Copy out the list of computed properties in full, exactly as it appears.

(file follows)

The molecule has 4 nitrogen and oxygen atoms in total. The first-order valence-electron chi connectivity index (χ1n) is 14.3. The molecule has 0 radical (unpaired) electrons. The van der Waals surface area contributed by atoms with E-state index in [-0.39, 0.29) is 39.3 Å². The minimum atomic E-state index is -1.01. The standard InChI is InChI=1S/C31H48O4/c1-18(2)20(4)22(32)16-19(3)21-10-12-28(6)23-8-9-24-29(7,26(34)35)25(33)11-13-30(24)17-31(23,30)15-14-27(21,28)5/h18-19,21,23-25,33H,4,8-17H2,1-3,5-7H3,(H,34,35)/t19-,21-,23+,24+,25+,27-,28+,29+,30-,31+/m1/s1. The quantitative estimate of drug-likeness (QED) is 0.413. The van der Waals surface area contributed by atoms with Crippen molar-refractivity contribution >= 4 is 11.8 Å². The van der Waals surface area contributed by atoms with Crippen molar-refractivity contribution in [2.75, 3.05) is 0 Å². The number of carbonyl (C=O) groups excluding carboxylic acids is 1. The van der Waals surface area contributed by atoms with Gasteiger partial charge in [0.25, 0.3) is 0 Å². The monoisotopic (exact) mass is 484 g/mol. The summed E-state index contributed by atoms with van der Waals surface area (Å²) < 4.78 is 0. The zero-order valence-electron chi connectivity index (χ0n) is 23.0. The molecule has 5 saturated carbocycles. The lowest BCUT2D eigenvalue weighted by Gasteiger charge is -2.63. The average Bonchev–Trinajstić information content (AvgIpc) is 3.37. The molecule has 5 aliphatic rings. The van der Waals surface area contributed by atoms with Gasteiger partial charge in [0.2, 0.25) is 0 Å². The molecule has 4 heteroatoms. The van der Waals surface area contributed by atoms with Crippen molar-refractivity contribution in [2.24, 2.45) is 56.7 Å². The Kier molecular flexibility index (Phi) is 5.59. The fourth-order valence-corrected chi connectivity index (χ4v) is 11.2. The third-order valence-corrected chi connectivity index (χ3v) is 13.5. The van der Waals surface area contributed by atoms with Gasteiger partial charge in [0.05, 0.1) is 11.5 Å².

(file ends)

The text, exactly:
The molecule has 4 nitrogen and oxygen atoms in total. The first-order valence-electron chi connectivity index (χ1n) is 14.3. The molecule has 0 radical (unpaired) electrons. The van der Waals surface area contributed by atoms with E-state index in [-0.39, 0.29) is 39.3 Å². The minimum atomic E-state index is -1.01. The standard InChI is InChI=1S/C31H48O4/c1-18(2)20(4)22(32)16-19(3)21-10-12-28(6)23-8-9-24-29(7,26(34)35)25(33)11-13-30(24)17-31(23,30)15-14-27(21,28)5/h18-19,21,23-25,33H,4,8-17H2,1-3,5-7H3,(H,34,35)/t19-,21-,23+,24+,25+,27-,28+,29+,30-,31+/m1/s1. The quantitative estimate of drug-likeness (QED) is 0.413. The van der Waals surface area contributed by atoms with Crippen molar-refractivity contribution >= 4 is 11.8 Å². The van der Waals surface area contributed by atoms with Crippen molar-refractivity contribution in [2.75, 3.05) is 0 Å². The number of carbonyl (C=O) groups excluding carboxylic acids is 1. The van der Waals surface area contributed by atoms with Gasteiger partial charge in [0.25, 0.3) is 0 Å². The monoisotopic (exact) mass is 484 g/mol. The summed E-state index contributed by atoms with van der Waals surface area (Å²) < 4.78 is 0. The zero-order valence-electron chi connectivity index (χ0n) is 23.0. The molecule has 5 saturated carbocycles. The lowest BCUT2D eigenvalue weighted by Gasteiger charge is -2.63. The average Bonchev–Trinajstić information content (AvgIpc) is 3.37. The molecule has 5 aliphatic rings. The van der Waals surface area contributed by atoms with Gasteiger partial charge in [0.2, 0.25) is 0 Å². The molecule has 4 heteroatoms. The van der Waals surface area contributed by atoms with Crippen molar-refractivity contribution in [2.24, 2.45) is 56.7 Å². The Kier molecular flexibility index (Phi) is 5.59. The fourth-order valence-corrected chi connectivity index (χ4v) is 11.2. The third-order valence-corrected chi connectivity index (χ3v) is 13.5. The van der Waals surface area contributed by atoms with Gasteiger partial charge in [0.05, 0.1) is 11.5 Å².